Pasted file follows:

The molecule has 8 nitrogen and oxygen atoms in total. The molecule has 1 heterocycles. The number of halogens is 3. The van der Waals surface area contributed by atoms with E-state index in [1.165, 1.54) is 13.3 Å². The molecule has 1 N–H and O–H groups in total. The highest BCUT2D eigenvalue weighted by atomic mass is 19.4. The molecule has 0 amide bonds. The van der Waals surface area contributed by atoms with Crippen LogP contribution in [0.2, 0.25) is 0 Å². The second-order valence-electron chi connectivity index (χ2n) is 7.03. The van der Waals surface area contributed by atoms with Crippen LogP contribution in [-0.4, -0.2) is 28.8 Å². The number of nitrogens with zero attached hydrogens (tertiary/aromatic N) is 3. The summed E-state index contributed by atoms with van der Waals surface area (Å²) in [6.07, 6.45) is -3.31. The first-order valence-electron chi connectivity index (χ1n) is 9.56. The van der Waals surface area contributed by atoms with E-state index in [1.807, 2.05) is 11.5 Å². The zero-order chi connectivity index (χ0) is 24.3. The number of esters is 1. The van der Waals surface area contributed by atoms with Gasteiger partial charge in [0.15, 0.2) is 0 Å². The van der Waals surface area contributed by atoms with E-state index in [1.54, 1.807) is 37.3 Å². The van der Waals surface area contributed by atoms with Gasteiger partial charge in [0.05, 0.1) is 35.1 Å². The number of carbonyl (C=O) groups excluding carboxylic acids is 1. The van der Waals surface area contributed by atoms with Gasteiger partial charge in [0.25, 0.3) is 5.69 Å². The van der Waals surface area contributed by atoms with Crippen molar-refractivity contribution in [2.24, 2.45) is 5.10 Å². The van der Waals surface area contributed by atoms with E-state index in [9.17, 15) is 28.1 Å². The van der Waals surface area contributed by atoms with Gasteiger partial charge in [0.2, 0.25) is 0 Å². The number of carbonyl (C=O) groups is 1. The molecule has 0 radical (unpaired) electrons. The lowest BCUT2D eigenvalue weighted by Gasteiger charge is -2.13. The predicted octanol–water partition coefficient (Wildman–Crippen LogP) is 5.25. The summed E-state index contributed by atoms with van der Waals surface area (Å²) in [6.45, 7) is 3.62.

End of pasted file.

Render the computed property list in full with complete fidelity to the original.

The molecule has 8 nitrogen and oxygen atoms in total. The molecule has 1 heterocycles. The number of halogens is 3. The van der Waals surface area contributed by atoms with E-state index in [1.165, 1.54) is 13.3 Å². The molecule has 1 N–H and O–H groups in total. The highest BCUT2D eigenvalue weighted by atomic mass is 19.4. The molecule has 0 amide bonds. The van der Waals surface area contributed by atoms with Crippen LogP contribution in [0.2, 0.25) is 0 Å². The second-order valence-electron chi connectivity index (χ2n) is 7.03. The van der Waals surface area contributed by atoms with Crippen LogP contribution in [-0.4, -0.2) is 28.8 Å². The number of nitrogens with zero attached hydrogens (tertiary/aromatic N) is 3. The summed E-state index contributed by atoms with van der Waals surface area (Å²) in [6.07, 6.45) is -3.31. The first-order valence-electron chi connectivity index (χ1n) is 9.56. The van der Waals surface area contributed by atoms with E-state index in [1.807, 2.05) is 11.5 Å². The zero-order chi connectivity index (χ0) is 24.3. The number of esters is 1. The van der Waals surface area contributed by atoms with Gasteiger partial charge in [0.15, 0.2) is 0 Å². The van der Waals surface area contributed by atoms with E-state index in [1.54, 1.807) is 37.3 Å². The van der Waals surface area contributed by atoms with Gasteiger partial charge in [0.05, 0.1) is 35.1 Å². The number of carbonyl (C=O) groups excluding carboxylic acids is 1. The van der Waals surface area contributed by atoms with Gasteiger partial charge in [0.25, 0.3) is 5.69 Å². The van der Waals surface area contributed by atoms with Crippen molar-refractivity contribution in [2.24, 2.45) is 5.10 Å². The van der Waals surface area contributed by atoms with E-state index in [9.17, 15) is 28.1 Å². The van der Waals surface area contributed by atoms with Gasteiger partial charge in [0.2, 0.25) is 0 Å². The number of carbonyl (C=O) groups is 1. The molecule has 0 radical (unpaired) electrons. The lowest BCUT2D eigenvalue weighted by Gasteiger charge is -2.13. The predicted octanol–water partition coefficient (Wildman–Crippen LogP) is 5.25. The summed E-state index contributed by atoms with van der Waals surface area (Å²) in [6.45, 7) is 3.62.